BATNA's Role in Conflict Resolution

BATNA, or Best Alternative to a Negotiated Agreement was coined by Fisher and Ury in their best selling book, Getting to Yes: Negotiating Agreement Without Giving In. Put another way, it is your No Agreement Alternative. What you will do if you are unable to reach an agreement through negotiation.

BATNA is different from what is commonly called your bottom line. A bottom line represents the worst outcome that you as a negotiator might accept. Negotiators use a bottom line to protect themselves against agreements where they give too much away or accept too little.

A bottom line is meant to be the final obstruction to giving in. A way to defend against the pressure, both external and internal, to agree to a resolution that is high unfavorable. A bottom line is not something that you think about much before. It is often driven by emotion.

In contrast a determining your BATNA is a rational and thoughtful process. You can use it as a yardstick to measure any and all proposals against. At the very least any agreement should better both sides' BATNAs. Any proposal that is worse than what you can do on your own should be rejected.

Fisher and Ury use a job search as an example. Let's say you are going to negotiate a job with Company A. What is your BATNA? That depends. Do you have another company, Company B that is also interested? If things don't work out with A can you turn to B? If not, what are your other options if things with Company A don't work out? Will you broaden your job search? Look at different kinds of jobs? Look in other cities? Start your own business? Do you have several alternatives? Which is the most attractive? The more complex the situation the greater the number of factors you have to consider?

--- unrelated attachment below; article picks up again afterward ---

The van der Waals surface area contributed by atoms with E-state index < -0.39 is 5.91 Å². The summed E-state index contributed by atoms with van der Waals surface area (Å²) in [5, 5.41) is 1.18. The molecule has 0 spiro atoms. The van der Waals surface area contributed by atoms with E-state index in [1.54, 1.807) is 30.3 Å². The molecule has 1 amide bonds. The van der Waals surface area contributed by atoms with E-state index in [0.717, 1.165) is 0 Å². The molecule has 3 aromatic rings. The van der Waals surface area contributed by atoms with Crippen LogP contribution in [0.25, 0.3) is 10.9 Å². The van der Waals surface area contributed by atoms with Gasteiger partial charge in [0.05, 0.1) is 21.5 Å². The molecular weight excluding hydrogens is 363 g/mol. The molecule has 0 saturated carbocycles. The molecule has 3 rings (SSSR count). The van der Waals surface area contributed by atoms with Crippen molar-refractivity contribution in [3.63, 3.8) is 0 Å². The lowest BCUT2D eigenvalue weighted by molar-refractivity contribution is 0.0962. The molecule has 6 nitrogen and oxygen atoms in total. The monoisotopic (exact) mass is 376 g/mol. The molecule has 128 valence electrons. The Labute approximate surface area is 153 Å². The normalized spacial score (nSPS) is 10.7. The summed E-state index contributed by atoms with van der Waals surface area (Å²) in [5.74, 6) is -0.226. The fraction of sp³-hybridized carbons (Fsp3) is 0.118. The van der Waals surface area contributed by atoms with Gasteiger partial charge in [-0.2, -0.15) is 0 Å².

When developing your BATNA you should:

  • Brainstorm a list of all available alternatives that you might consider should the negotiation fail;

  • Choose the most promising ones and expand them into practical and attainable alternatives;

  • Identify the best one and keep it as your fallback if the negotiation fails.

You always have an alternative. Sometimes it isn't very good but it is there.

As you can see, a good BATNA can be used as a point of leverage in a negotiation. If one side's BATNA is much better than the other's, the side with the better BATNA will probably prevail. If each has a good BATNA, it is possible that the negotiation could stalemate. A good BATNA is an insurance policy. Clearly defined it gives you, the negotiator, the advantage of breaking off the negotiation if it becomes apparent that a favorable result isn't possible. The willingness to walk away gives you the ability to take a more forceful stand when proposing options and tradeoffs.

Deciding whether or not to disclose your BATNA during the negotiation really boils down to how strong or attractive it is. It can be used as leverage and a source of power. If your BATNA is weak, it is better not to disclose, as it would likely be perceived as a point of weakness.

Too often negotiators don't invest the time and effort to understand and value their No Agreement Alternative. Research has shown that negotiators tend to overestimate their BATNA while investing too little time in researching their real options. Failure to do so can leave you open to:

  • Strong internal pressure to accept even an unfavorable agreement as you are not aware of any alternative;

  • Victim to being overly optimistic about a proposed agreement and failing to recognize associated costs.

You should also spend some of your preparation time considering the other side's No Agreement Alternatives. The more you can learn about the options available to them, the better prepared you will be. And in negotiation Information is Power!

Outside parties, like mediators, can help both sides assess and clarify their BATNAs through reality testing and costing. Reality testing generally takes the form of asking hard questions like: How do you know that? What do you think the other side would do? What do you think the outcome will be? Costing is similar. It is a systematic effort to determine the costs and benefits of the chosen course of action.

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